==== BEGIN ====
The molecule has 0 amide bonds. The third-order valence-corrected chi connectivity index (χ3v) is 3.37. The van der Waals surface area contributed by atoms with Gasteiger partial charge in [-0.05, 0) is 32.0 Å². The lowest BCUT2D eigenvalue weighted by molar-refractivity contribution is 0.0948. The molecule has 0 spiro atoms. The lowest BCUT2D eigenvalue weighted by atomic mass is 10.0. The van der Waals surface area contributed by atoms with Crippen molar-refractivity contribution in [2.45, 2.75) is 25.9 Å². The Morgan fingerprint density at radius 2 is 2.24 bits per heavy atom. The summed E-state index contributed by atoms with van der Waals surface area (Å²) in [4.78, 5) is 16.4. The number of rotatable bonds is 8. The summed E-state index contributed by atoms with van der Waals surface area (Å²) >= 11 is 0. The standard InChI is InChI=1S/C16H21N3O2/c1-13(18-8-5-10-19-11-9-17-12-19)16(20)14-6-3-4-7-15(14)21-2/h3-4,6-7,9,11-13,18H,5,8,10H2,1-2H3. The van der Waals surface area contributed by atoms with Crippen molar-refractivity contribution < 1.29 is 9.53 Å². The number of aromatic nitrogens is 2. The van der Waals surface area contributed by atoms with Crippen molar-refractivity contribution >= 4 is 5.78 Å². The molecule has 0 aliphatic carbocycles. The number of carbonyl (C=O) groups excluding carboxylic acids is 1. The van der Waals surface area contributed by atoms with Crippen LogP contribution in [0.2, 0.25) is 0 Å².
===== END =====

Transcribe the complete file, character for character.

The molecule has 0 amide bonds. The third-order valence-corrected chi connectivity index (χ3v) is 3.37. The van der Waals surface area contributed by atoms with Gasteiger partial charge in [-0.05, 0) is 32.0 Å². The lowest BCUT2D eigenvalue weighted by molar-refractivity contribution is 0.0948. The molecule has 0 spiro atoms. The lowest BCUT2D eigenvalue weighted by atomic mass is 10.0. The van der Waals surface area contributed by atoms with Crippen molar-refractivity contribution in [2.45, 2.75) is 25.9 Å². The Morgan fingerprint density at radius 2 is 2.24 bits per heavy atom. The summed E-state index contributed by atoms with van der Waals surface area (Å²) in [4.78, 5) is 16.4. The number of rotatable bonds is 8. The summed E-state index contributed by atoms with van der Waals surface area (Å²) >= 11 is 0. The standard InChI is InChI=1S/C16H21N3O2/c1-13(18-8-5-10-19-11-9-17-12-19)16(20)14-6-3-4-7-15(14)21-2/h3-4,6-7,9,11-13,18H,5,8,10H2,1-2H3. The van der Waals surface area contributed by atoms with Crippen molar-refractivity contribution < 1.29 is 9.53 Å². The number of aromatic nitrogens is 2. The van der Waals surface area contributed by atoms with Crippen molar-refractivity contribution >= 4 is 5.78 Å². The molecule has 0 aliphatic carbocycles. The number of carbonyl (C=O) groups excluding carboxylic acids is 1. The van der Waals surface area contributed by atoms with Crippen LogP contribution in [0.2, 0.25) is 0 Å².